With 31 votes in favour, 38 votes against and two abstentions the voluntary termination of pregnancy bill is rejected.
Pro-life and pro-choice campaigners had gathered outside parliament to hear the result.
Daiana Anadon, leader of the feminist group Wave, said she and hundreds of other women would stay "until the final moment because we believe the power of the street will move the situation".
For some pro-choice supporters, the anger turned to violence and they lit fires and threw missiles at police, and they say they won't give up their fight.
By Wednesday night, the Senate's debate stretched more than 10 hours.
The bill had sought to legalise abortion during the first 14 weeks of pregnancy and would have seen Argentina join Uruguay and Cuba as the only countries in Latin America to fully decriminalise abortion.
Many women, a lot of them poor, have risky and degrading abortions every year - and activists estimate 3,000 have died since 1983.
Argentina's lower house of Congress already passed the measure, and President Mauricio Macri said he would sign it if approved by the Senate.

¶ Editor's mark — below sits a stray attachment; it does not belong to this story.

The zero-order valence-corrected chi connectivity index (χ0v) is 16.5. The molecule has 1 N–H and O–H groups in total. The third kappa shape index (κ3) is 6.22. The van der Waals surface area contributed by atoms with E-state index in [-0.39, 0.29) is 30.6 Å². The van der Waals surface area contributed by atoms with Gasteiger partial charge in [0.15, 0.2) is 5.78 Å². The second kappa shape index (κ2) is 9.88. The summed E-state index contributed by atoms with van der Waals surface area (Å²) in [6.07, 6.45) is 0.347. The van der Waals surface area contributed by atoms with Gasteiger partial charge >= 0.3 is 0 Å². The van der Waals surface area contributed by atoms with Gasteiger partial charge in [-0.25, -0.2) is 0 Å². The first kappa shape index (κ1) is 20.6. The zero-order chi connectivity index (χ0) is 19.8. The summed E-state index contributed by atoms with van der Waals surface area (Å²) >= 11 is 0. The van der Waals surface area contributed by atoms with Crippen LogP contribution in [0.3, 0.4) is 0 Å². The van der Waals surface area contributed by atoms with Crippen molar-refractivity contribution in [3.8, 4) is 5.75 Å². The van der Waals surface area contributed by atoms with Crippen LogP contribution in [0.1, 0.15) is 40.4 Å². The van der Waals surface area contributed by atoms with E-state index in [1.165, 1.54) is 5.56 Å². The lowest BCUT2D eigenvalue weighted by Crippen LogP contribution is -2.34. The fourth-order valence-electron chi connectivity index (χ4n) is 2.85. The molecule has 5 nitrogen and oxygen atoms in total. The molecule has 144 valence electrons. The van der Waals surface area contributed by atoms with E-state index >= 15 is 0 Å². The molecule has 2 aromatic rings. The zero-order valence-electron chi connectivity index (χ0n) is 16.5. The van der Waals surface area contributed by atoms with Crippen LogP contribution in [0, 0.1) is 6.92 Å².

Despite false warnings to the contrary, no woman or medical professional is in prison for practicing abortion in Argentina, despite its illegal status.
For many of them, the methods used to induce an abortion include using an IV tube with a sharp wire clothes hanger or a knitting needle to try to break the amniotic sac inside womb.
The alleged "human rights" organization Amnesty International has been hammering Argentina to repeal its constitutional provision protecting preborn babies from abortion.
Jose Miguel Vivanco, director for the Americas at Human Rights Watch, said that Argentina had a "historic opportunity" to protect the rights of women.
Rallies took place around the world in front of Argentine diplomatic missions, mainly in support of the bill. There are three exceptions: if a woman is raped, pregnancy puts her life in danger, or the fetus is brain-dead.
Chile's constitutional Court previous year upheld legislation ending the Andean nation's absolute ban on abortions, permitting the procedure when a woman's life is in danger, when a fetus is not viable or in cases of rape. Chile had been the last country in South America to ban abortion in all cases, though several nations in Central America still have absolute prohibitions.
It is also legal in Mexico City.
"It is not a question of beliefs, but of a problem that exists", Fernandez said.
"We do as the Nazis did to safeguard the purity of the race, but we do it with 'white gloves, '" he said.